Turkey continues to deny their responsibility in the crime committed against the Armenians, House President Demetris Syllouris said on Tuesday at a ceremony marking the 103rd Remembrance Day of the Armenian Genocide.
Cyprus, he said, was one of the ports-of-call for Armenian refugees, who began to arrive on the island in the late 19th century following the “intensification of the Turkish cruelty.”
The Armenian genocide is considered to have started on April 24, 1915 and to have lasted throughout WWI. Other ethnic Greeks and Assyrians that had lived in Turkey were also subjected to the same policies that forced the Armenians out and saw approximately 1,500,000 people killed.
Syllouris said that the survivors and refugees that arrived in Cyprus were made part of Cypriot society and have become a “vital part of it.”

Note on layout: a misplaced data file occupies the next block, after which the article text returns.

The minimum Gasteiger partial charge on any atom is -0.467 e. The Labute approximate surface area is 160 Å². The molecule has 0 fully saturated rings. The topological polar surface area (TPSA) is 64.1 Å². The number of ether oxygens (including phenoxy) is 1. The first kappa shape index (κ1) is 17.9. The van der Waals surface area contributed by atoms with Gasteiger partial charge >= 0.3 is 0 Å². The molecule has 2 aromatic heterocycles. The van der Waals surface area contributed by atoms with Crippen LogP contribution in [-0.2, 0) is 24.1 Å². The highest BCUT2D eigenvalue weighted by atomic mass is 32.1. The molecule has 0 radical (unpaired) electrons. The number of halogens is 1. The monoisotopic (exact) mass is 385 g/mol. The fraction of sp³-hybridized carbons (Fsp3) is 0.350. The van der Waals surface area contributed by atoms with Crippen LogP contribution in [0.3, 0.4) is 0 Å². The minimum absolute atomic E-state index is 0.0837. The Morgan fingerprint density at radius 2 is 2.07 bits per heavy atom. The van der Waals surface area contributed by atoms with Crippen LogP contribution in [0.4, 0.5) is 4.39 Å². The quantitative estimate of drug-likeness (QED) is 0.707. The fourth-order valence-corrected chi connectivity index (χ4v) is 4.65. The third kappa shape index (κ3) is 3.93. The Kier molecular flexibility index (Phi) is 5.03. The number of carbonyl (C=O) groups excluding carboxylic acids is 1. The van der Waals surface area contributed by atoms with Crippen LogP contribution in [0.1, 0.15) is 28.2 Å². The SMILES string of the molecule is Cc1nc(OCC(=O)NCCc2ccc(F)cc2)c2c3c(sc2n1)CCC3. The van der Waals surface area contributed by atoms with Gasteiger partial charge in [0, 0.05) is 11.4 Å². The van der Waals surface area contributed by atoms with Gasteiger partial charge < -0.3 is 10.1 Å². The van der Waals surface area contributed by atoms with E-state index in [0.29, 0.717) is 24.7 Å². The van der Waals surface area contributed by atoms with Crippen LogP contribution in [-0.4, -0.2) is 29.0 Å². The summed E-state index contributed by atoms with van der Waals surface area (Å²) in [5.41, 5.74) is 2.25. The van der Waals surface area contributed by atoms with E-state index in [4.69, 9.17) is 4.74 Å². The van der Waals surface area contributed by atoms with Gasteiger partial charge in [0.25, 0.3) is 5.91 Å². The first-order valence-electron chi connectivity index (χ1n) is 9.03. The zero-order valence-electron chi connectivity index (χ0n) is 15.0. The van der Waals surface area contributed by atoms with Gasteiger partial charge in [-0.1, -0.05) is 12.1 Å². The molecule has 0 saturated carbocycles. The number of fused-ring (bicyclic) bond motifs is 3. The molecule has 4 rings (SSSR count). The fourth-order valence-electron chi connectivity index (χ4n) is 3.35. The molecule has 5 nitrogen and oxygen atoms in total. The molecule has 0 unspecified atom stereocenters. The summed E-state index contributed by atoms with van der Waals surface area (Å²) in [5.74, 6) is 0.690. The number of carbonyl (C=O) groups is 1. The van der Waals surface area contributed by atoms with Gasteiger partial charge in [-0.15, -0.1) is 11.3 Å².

Cyprus formally recognised the Armenian genocide in 1965, while on the 100th anniversary in 2015, parliament passed a bill to criminalise any form of denial of the genocide, Syllouris noted.
Armenian representative in parliament Varktes Mahdessian also spoke at the event, noting that Turkey continues to deny the genocide. “Turkey is not willing to pay even a cent to the survivors of the genocide or their offspring since that would mean that not only the Armenians could claim their share, but also the Greeks, the Assyrians, and maybe even the Kurds, the Cypriots, and the Alevites”.